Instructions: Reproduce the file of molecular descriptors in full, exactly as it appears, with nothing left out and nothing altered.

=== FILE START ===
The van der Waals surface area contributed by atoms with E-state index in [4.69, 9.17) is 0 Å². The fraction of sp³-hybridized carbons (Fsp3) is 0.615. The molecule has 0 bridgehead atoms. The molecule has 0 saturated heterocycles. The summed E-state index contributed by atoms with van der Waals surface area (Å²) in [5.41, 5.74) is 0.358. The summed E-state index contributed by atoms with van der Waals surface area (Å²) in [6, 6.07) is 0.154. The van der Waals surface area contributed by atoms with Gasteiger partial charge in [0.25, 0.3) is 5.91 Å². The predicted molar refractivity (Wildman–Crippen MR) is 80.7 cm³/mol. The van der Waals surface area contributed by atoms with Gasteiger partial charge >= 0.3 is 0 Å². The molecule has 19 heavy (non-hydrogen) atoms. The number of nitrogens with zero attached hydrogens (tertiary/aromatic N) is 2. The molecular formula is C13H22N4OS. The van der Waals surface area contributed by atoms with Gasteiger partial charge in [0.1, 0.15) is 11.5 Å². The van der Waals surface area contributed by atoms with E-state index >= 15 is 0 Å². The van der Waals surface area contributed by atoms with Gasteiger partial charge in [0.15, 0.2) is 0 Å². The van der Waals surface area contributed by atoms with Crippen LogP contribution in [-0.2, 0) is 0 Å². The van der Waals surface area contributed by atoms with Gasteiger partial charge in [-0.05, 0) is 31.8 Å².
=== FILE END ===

The van der Waals surface area contributed by atoms with E-state index in [4.69, 9.17) is 0 Å². The fraction of sp³-hybridized carbons (Fsp3) is 0.615. The molecule has 0 bridgehead atoms. The molecule has 0 saturated heterocycles. The summed E-state index contributed by atoms with van der Waals surface area (Å²) in [5.41, 5.74) is 0.358. The summed E-state index contributed by atoms with van der Waals surface area (Å²) in [6, 6.07) is 0.154. The van der Waals surface area contributed by atoms with Gasteiger partial charge in [0.25, 0.3) is 5.91 Å². The predicted molar refractivity (Wildman–Crippen MR) is 80.7 cm³/mol. The van der Waals surface area contributed by atoms with Gasteiger partial charge >= 0.3 is 0 Å². The molecule has 19 heavy (non-hydrogen) atoms. The number of nitrogens with zero attached hydrogens (tertiary/aromatic N) is 2. The molecular formula is C13H22N4OS. The van der Waals surface area contributed by atoms with Gasteiger partial charge in [0.1, 0.15) is 11.5 Å². The van der Waals surface area contributed by atoms with E-state index >= 15 is 0 Å². The van der Waals surface area contributed by atoms with Gasteiger partial charge in [0.15, 0.2) is 0 Å². The van der Waals surface area contributed by atoms with Crippen LogP contribution in [-0.2, 0) is 0 Å². The van der Waals surface area contributed by atoms with Gasteiger partial charge in [-0.05, 0) is 31.8 Å².